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04.24.04

Has David Pringle started a trend with his plans to hand over control of Interzone? You could have knocked me down with a slim digest-sized magazine when I heard that Gardner Dozois is moving on after more than 19 years in the editorial chair at Asimov's. 'Other projects,' such as writing more books of his own, await. Executive Editor Sheila Williams steps into Gardner's enormous shoes; meanwhile he'll keep up the Asimov's connection as Contributing Editor.

Nebula Awards.

  NOVEL Elizabeth Moon, The Speed of Dark

  NOVELLA Neil Gaiman, Coraline

  NOVELETTE Jeffrey Ford, 'The Empire of Ice Cream' (Sci Fiction 2/03)

  SHORT Karen Joy Fowler, 'What I Didn't See' (Sci Fiction 7/02)

  The Lord of the Rings: The Two Towers

Another SF Prediction. Slavishly imitating the title gadget of Jonathan Lethem's Gun, With Occasional Music, there's now an MP3 player ('AK-MP3') designed to fit the ammo clip slot of a Kalashnikov. Read all about it here.

R.I.P. Peter Diamond (1929-2004), UK actor, stuntman and stunt arranger who choreographed lightsabre duels (and had bit parts in) the original Star Wars trilogy, died on 27 March. He also worked on Raiders of the Lost Ark, The Princess Bride, Who Framed Roger Rabbit? and Highlander.

What the Papers Say. The Herald's story about the fabulous Charlie Stross's Hugo nomination ('A little known Scots writer hopes to follow in the footsteps of JK Rowling ...') mentions an illustrious past winner: 'Issac Asimov, the legendary Russian author.' (19 April)    The Sun paid homage to Interzone with its 15 April headline 'Universe "Is giant pringle". ('The universe is curved — like a giant ...')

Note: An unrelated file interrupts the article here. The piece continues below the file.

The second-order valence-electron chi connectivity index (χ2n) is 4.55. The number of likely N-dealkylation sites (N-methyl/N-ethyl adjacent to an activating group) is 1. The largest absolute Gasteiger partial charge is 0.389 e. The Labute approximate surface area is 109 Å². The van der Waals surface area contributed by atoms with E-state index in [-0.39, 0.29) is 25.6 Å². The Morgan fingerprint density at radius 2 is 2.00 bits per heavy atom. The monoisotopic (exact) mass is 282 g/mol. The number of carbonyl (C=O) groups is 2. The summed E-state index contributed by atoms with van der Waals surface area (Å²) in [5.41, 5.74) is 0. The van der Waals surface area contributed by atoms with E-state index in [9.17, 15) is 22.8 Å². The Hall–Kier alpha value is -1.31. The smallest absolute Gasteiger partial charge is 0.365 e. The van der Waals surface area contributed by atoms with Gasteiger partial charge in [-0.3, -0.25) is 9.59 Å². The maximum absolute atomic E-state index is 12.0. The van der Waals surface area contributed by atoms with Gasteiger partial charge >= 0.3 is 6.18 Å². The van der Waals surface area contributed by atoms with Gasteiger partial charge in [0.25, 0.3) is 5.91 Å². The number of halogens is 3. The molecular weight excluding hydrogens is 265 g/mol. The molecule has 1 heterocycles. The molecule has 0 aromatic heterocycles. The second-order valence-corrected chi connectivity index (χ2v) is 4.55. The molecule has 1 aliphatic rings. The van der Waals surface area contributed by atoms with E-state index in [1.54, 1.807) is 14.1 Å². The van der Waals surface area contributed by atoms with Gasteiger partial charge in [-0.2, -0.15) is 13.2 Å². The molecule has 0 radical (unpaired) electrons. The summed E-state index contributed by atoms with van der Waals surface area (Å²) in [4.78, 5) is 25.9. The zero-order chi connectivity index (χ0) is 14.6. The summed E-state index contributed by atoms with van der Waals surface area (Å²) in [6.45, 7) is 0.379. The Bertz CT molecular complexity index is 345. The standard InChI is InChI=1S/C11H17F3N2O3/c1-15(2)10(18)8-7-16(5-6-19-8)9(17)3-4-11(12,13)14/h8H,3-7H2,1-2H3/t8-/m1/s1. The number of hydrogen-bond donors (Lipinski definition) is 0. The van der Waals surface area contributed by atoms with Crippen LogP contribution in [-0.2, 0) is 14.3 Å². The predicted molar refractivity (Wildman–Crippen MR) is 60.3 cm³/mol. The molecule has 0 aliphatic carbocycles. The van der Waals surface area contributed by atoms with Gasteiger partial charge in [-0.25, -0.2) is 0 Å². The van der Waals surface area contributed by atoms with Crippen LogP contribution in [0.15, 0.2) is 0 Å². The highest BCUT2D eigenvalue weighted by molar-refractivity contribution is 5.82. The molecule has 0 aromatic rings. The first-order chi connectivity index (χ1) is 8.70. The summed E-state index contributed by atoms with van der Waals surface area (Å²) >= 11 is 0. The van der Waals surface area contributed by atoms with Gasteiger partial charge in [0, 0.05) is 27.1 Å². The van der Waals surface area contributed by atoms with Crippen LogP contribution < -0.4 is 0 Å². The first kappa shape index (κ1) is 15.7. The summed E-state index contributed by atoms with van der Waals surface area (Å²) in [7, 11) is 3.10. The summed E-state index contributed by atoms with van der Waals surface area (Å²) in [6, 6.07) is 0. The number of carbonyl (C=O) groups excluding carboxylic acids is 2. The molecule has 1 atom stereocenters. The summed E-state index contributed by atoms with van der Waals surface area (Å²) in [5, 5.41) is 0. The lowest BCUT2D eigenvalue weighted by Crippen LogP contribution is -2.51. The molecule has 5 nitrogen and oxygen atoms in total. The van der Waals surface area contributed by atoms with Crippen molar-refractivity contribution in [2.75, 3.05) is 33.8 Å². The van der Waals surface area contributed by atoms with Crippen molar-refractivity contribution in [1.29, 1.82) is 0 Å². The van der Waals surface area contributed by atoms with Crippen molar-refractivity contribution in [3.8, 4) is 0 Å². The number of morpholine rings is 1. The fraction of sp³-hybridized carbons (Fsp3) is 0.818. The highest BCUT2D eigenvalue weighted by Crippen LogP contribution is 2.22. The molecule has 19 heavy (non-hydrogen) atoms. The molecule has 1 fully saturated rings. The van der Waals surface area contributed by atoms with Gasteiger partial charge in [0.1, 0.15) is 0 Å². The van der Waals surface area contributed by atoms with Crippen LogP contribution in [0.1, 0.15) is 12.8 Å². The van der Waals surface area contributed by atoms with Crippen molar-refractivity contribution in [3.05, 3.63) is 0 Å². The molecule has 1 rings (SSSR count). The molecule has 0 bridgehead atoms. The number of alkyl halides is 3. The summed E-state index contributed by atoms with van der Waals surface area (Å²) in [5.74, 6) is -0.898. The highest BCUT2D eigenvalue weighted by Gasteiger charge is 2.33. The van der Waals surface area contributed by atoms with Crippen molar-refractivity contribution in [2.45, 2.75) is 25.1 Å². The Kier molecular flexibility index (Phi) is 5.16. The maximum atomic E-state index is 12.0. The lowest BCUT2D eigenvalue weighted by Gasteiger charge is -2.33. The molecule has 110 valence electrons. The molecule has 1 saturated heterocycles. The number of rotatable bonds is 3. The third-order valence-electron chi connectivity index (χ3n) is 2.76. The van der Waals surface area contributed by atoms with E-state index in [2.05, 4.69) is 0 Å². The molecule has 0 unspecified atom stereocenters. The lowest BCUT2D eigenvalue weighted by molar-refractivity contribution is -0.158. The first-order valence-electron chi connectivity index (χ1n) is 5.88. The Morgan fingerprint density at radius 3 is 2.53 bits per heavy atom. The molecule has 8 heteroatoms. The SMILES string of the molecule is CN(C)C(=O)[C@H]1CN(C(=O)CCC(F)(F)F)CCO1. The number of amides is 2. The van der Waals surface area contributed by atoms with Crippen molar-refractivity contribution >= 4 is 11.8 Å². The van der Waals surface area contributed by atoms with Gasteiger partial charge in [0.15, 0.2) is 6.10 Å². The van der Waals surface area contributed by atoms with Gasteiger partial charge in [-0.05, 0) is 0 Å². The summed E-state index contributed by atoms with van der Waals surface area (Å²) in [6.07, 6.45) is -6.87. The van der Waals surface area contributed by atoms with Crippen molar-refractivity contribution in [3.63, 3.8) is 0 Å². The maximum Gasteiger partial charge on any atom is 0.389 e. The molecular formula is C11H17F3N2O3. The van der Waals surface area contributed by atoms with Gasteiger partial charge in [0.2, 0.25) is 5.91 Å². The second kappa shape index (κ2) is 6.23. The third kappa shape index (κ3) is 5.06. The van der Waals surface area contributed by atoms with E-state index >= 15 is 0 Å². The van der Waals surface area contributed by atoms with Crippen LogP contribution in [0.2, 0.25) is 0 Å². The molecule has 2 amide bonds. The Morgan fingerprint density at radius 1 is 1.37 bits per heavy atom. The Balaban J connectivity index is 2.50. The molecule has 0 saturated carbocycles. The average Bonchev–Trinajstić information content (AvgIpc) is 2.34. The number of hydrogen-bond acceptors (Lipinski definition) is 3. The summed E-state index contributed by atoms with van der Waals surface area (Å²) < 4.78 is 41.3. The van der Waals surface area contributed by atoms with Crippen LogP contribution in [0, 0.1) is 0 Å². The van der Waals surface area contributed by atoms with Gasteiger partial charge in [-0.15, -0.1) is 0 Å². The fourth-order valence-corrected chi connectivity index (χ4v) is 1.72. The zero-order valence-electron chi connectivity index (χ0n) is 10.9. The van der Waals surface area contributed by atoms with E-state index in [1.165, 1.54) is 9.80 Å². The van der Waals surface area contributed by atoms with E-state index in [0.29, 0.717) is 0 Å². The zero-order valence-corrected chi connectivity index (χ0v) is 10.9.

James White Award for best unpublished story by a new writer: Deirdre Ruane, 'Lost Things Saved in Boxes'. Christopher Priest spoke for the judges' panel: 'I'm supposed to say how difficult the judging was, but in this case it was really very easy. The winning story was obvious to everyone as soon as we read it.'

Publishers and Sinners. Prometheus Books, best known in fan circles for sceptical nonfiction — Martin Gardner and company — is launching a new sf line in Spring 2005, with Lou Anders of Argosy as editorial director. The imprint name is Pyr (not, alas, PyrE).   Jonathan Weir, who in late 2002 moved from Amazon.co.uk to run Voyager sf publicity at HarperCollins UK, was made redundant by the latest HC 'restructure' on 15 April.

Thog's Masterclass. Swinging Sixties Dept. 'Blake had a tantalizing glimpse of two impudent little breasts which made up in quality what they lacked in quantity.' [Later:] 'Blake noticed that when she was angry her bust measurement was fully adequate.' (J.T. McIntosh, 'Planet on Probation', Science Fantasy 42, 1960)

 


He Do the Time Police in Different VoicesDavid Langford is an author and a gentleman. His newsletter, Ansible, is the essential SF-insider sourcebook of wit and incongruity. His most recent books are Different Kinds of Darkness, a new short-story collection of horror, SF, and fantasy, Up Through an Empty House of Stars: Reviews and Essays 1980-2002, 100 pieces of Langfordian genre commentary, and He Do the Time Police in Different Voices, a short-story collection that brings together, all of Dave's SF parodies and pastiches. (This is a scary thought. Are you ready to laugh that hard?)

Dave lives in Reading, England with his wife Hazel, 25,000 books, and a few dozen Hugo awards. He continues to add books and Hugos.

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